Boston police follow up with this message: "UPDATE: Vehicle (MA Plate: 316-ES9) found unoccupied. Car being processed for evidence by authorities."

Update at 10:30 a.m. ET. Police Are Looking For A Honda CRV With Massachusetts Plates.

Boston Police just posted this message on Twitter:

 

 

"#WANTED: Police seeking MA Plate: 316-ES9, '99 Honda CRV, Color - Gray. Possible suspect car. Do not approach. pic.twitter.com/11eRTJdtaZ."

 

 

Update at 10:20 a.m. ET. How Did "A Beautiful, Beautiful Boy" Get Involved?

"It's stunning," WBUR host Robin Young says of hearing that 19-year-old Dzhokhar Tsarnaev is the fugitive who's suspected of being one of the young men who planted the bombs at the Boston Marathon and now of being involved in deadly gun battles with police. "I had the prom party for that class in my back yard," she says of Cambridge Rindge & Latin High School students, who included Tsarnaev and Young's nephew Zolan.

The fugitive, she says, was "the light of the party ... a beautiful, beautiful boy." But when she saw the photo released early Friday of a suspect robbing a convenience story, she could tell it was him. Young's family has known Dzhokhar Tsarnaev since he was a young high school student and she saw "no sign of this ... no sign."

Update at 9:55 a.m. ET. "I'm Shocked," Says Friend Of Fugitive:

If anyone says that 19-year-old Dzhokhar Tsarnaev's "character, attitude ... or activities that he did daily" would have indicated he was likely to bomb the marathon or engage in shootouts with police, "they're absolutely lying," says a friend of the fugitive. Zolan Young, nephew of WBUR's Robin Young, spoke with Morning Edition moments ago. He's known Dzhokhar Tsarnaev since they were both in high school.

"I can't emphasize how much a courteous guy he was," Zolan Young said. "This was someone that I could always count on." The last time Young heard from Tsarnaev was during this year's Super Bowl, when Tsarnaev texted him to ask if Young was having a party.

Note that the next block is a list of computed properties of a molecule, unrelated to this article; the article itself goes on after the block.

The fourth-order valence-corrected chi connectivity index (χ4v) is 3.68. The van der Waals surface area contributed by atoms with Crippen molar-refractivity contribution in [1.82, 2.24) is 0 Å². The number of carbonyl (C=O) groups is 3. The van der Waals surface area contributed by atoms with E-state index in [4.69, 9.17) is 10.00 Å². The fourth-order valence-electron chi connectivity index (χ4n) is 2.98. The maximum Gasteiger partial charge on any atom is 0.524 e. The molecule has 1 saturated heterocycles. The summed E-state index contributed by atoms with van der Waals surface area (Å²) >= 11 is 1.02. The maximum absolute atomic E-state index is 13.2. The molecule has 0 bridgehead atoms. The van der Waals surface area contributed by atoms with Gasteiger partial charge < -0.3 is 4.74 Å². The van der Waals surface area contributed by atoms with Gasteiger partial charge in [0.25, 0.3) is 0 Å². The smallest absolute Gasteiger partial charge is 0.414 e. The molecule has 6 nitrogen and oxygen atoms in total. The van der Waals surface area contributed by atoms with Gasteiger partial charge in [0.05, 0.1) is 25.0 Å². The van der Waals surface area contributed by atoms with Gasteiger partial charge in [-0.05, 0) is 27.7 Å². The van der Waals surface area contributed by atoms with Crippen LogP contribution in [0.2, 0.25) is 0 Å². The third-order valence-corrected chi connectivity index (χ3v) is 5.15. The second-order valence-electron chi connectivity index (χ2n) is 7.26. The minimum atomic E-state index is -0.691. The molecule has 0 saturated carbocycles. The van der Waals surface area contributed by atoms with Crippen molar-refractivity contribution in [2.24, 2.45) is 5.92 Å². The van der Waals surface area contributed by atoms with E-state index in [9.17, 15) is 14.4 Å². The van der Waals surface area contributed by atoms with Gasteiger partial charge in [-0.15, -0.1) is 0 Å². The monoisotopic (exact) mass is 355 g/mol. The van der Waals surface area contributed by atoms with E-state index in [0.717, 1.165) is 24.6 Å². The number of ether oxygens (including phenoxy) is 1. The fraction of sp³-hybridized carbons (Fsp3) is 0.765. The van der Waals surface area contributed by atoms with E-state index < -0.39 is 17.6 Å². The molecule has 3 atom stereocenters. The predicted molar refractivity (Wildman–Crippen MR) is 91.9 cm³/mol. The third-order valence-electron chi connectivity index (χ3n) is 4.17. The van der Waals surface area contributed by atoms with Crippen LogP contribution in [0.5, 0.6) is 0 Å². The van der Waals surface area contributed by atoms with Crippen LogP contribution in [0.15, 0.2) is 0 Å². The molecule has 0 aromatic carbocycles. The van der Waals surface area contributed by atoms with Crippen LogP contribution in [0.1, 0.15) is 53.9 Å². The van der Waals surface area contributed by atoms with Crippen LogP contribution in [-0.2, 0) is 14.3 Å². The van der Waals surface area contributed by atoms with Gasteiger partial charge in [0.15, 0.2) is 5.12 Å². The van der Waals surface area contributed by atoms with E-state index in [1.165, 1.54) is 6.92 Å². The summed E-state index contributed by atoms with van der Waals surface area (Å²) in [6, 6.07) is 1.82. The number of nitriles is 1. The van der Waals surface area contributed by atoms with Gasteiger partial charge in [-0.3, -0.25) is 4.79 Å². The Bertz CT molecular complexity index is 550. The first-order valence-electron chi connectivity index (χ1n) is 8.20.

"I'm shocked," said Zolan Young. "This is one of my friends."

Update at 9:40 a.m. ET. Who Are These Brothers? Some Clues On Social Media:

As people search for information about the suspects, they're coming on some interesting material on social media sites. Bear in mind: It will be hours, if not days, before material on such sites can be verified. One that's getting particular attention: This photo gallery of a young man identified as Tamerlan Tsarnaev, the suspect who died after a gun fight with police. This caption is under one photo: "Originally from Chechnya, but living in the United States since five years, Tamerlan says: 'I don't have a single American friend, I don't understand them.' " There's a page reported to be about Djohar Tsarnaev here (we're seeing his named spelled as "Dzhokhar" in other places).

Update at 9:15 a.m. ET. Suspects' Uncle Says "They Do Not Deserve To Live On This Earth":

WBZ-TV has spoken with Ruslan Tsarni, identified as the suspects' uncle, who says of his nephew Tamerlan's death, "he deserved his." Tsarni added that "they do not deserve to live on this earth."

According to the uncle, the young men were born in Kyrgyzstan.

Update at 9 a.m. ET. Suspect May Not Want To Be Taken Alive:

A law enforcement source of NPR's Carrie Johnson tells her that his agency increasingly believes that Dzhokhar Tsarnaev, the suspect who police are searching for, is acting in a way that indicates he does not want to be taken alive.

Update at 8:44 a.m. ET. Reports That Police Are Using Loudspeakers To Tell Someone To "Come Out":

There's a heavy concentration of police activity now in one part of Watertown (all the news networks are broadcasting live from the scene). Reporters at the scene say they've heard police use loudspeakers to tell someone to come out of a building. News crews have been told by police to move back from the area. A local Fox News cameraman reports hearing police use a loudspeaker to say, "Give yourself up, come out, come out."

Update at 8:30 a.m. ET. Suspect Had "Multiple Traumatic Injuries":

When he heard gunshots and explosions overnight, Dr. David Schoenfeld of Beth Israel Hospital tells Morning Edition, he went to the hospital. Soon after, an injured man — the bombing suspect now identified as 26-year-old Tamerlan Tsarnaev, was brought in. He had "multiple traumatic injuries," Schoenfeld says, from "bullet wounds or shrapnel." Doctors worked to keep him alive, but it was quickly apparent that their efforts would not be successful.

Update at 8:25 a.m. ET. Fugitive Drove Toward Police, Made Escape:

The suspect who authorities are searching for apparently made his escape by driving the stolen SUV straight at police and forcing his way through, NPR's Tom Gjelten reported on Morning Edition.